‘W’ Sitting Is Not Bad for Kids, CHLA Study Finds
Have you heard that the way your child sits is a problem?
For years, well-meaning teachers, grandparents and even some health care providers have told parents they should stop their child from sitting in a ‘W’ position. This is when children sit with their butts on floor and their legs bent behind them and splayed to the side of the hips, with the knees facing forward.
In reality, sitting this way is not harmful at all, says Rachel Goldstein, MD, MPH, Director of the Hip Preservation Program in the Jackie and Gene Autry Orthopedic Center at Children’s Hospital Los Angeles. “There is a lot of misinformation out there about ‘W’ sitting,” she says. “You Google ‘W sitting’ and what comes up is a bunch of doom and gloom: ‘Do not let them sit like this, it will hurt their hip development, it will hurt their core development.’”
Dr. Goldstein, who is also Associate Professor of Clinical Surgery at the Keck School of Medicine of USC, says there is no documented evidence showing ‘W’ sitting causes problems. To her knowledge, ‘W’ sitting has actually never been formally studied by medical researchers—which prompted Dr. Goldstein and other researchers to study the topic.
“I wanted to see if we could prove with science that there is a lot of misinformation, that ‘W’ sitting is just a natural part of the development of the hip,” she says.
Research on ‘W’ Sitting
To conduct the study, Dr. Goldstein and colleagues reached out to the parents of children who came to Children’s Hospital Los Angeles for hip X-rays between July 2013 and December 2016. Parents of 104 children filled out a survey that asked about their child’s sitting habits, including whether or not their child ‘W’ sits. The survey also asked if they had ever been told that ‘W’ sitting is bad for their child.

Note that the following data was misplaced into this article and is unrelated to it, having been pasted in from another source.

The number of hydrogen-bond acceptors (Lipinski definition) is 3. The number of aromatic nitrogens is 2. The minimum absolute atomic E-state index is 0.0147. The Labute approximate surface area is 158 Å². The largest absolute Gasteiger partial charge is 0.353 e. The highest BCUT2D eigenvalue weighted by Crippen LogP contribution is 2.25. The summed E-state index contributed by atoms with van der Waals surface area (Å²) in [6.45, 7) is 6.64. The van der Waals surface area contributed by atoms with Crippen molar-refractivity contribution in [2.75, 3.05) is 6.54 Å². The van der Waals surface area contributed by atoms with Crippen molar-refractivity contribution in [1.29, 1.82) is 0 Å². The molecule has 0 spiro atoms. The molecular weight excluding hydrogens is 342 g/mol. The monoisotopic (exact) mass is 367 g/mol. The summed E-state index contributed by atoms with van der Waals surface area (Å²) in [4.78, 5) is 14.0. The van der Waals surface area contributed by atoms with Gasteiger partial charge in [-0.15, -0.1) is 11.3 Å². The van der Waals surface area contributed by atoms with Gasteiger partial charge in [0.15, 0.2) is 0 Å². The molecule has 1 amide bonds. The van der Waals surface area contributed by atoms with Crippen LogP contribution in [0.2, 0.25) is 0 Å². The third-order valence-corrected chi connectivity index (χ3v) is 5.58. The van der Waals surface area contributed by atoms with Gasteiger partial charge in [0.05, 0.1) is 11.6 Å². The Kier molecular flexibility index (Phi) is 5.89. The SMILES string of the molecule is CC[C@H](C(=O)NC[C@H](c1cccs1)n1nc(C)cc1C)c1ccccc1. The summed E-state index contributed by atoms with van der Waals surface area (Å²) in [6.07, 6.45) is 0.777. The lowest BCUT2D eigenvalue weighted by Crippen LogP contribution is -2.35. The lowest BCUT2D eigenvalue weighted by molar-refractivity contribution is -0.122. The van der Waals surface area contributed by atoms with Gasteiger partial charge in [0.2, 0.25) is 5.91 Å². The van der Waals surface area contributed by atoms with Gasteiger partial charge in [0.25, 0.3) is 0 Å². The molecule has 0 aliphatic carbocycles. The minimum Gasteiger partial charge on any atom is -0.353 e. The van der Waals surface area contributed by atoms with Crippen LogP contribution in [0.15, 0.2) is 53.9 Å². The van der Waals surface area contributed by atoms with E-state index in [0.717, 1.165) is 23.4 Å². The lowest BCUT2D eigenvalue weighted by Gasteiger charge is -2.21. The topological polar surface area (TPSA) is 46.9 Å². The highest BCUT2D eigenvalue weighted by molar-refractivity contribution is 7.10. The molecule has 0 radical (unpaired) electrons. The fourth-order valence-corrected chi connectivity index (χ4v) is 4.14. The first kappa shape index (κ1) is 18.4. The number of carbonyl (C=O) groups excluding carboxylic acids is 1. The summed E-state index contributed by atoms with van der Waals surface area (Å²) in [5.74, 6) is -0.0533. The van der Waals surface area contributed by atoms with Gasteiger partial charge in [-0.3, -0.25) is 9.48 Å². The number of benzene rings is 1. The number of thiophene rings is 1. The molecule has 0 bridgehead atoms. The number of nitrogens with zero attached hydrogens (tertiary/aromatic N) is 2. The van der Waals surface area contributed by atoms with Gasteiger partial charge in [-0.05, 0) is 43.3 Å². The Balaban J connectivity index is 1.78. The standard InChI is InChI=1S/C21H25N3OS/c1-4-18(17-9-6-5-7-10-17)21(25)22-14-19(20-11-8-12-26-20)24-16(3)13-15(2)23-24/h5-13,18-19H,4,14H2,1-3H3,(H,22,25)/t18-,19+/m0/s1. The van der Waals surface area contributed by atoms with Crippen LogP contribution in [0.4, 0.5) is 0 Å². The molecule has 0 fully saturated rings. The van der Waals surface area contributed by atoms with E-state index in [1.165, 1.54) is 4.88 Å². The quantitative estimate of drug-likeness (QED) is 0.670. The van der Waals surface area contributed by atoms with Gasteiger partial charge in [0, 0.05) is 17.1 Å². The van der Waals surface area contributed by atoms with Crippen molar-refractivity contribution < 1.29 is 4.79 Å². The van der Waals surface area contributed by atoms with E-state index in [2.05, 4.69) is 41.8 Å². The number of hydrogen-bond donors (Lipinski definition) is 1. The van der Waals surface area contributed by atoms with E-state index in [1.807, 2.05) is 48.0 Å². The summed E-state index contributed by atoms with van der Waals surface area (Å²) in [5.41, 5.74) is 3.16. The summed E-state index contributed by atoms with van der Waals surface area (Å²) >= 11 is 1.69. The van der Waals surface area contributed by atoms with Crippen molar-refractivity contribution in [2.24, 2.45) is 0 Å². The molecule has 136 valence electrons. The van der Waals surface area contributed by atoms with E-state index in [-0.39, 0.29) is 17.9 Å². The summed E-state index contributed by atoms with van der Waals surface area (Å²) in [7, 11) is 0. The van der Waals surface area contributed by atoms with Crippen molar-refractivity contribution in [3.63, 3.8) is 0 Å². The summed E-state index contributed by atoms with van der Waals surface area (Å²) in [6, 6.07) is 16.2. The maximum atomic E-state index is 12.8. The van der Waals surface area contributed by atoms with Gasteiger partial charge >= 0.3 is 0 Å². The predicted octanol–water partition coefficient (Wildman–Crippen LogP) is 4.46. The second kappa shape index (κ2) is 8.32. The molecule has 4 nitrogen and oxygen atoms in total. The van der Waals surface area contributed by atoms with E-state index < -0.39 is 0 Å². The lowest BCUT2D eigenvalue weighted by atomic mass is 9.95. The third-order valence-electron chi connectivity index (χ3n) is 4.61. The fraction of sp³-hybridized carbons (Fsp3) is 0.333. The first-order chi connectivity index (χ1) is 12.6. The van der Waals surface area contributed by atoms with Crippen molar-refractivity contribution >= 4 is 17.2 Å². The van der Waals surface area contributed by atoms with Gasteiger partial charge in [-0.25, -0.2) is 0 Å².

Approximately 46% said their child ‘W’ sits or has in the past, and, not surprisingly, 26% of parents said they’d been told that ‘W’ sitting affects children’s hips.
The researchers checked to see which of the children showed signs of hip dysplasia in their X-rays—an issue that some parents had been told could happen with ‘W’ sitting. Hip dysplasia is when the hip socket has an abnormal shape that causes the hip joint to become dislocated. Dr. Goldstein and colleagues found that the children who did ‘W’ sit at the time or at some point in the past were not more likely to have hip dysplasia.
Why Some Kids ‘W’ Sit
It looks uncomfortable, so why do children ‘W’ sit? As Dr. Goldstein explains, it’s because some children have more inward twist in their thigh bones than other children, so they can easily bring their knees in and feet out. In fact, for some children, sitting with their legs crossed in front of them may be uncomfortable because their thigh bones have less twist in the forward position than the inward position.
Everyone is born with a lot of twist to their thigh bone, but at around age 8 it starts to untwist. This is why younger children, such as toddlers, are often seen ‘W’ sitting. And it’s often noticed by a preschool teacher because once children enter kindergarten they tend to sit in chairs. Some teenagers and even adults can ‘W’ sit comfortably, Dr. Goldstein says, pointing out that pop star Britney Spears was photographed sitting this way on her first album cover when she was a teen.
How much a child ‘W’ sits doesn’t make much a difference either.
“There is pretty much no scenario in which ‘W’ sitting is really a concern,” she says.
Then where did the myth that ‘W’ sitting is bad come from? That, for now, remains a mystery, Dr. Goldstein says. But what we do know is that parents don’t have to worry about it.
“You have much bigger battles to pick than preventing your child from ‘W’ sitting. You will not do them any harm by allowing it to happen,” she says.
Things You Should Be Concerned About
There are some movement issues that parents should watch for in their young children. Take notice, for example, if children aren’t walking by 15 months old, have suddenly changed the way they walk, are still primarily walking on their toes by age 3, or are able to do something on one side of the body but not the other side. Talk to your pediatrician if you notice these issues, Dr. Goldstein says.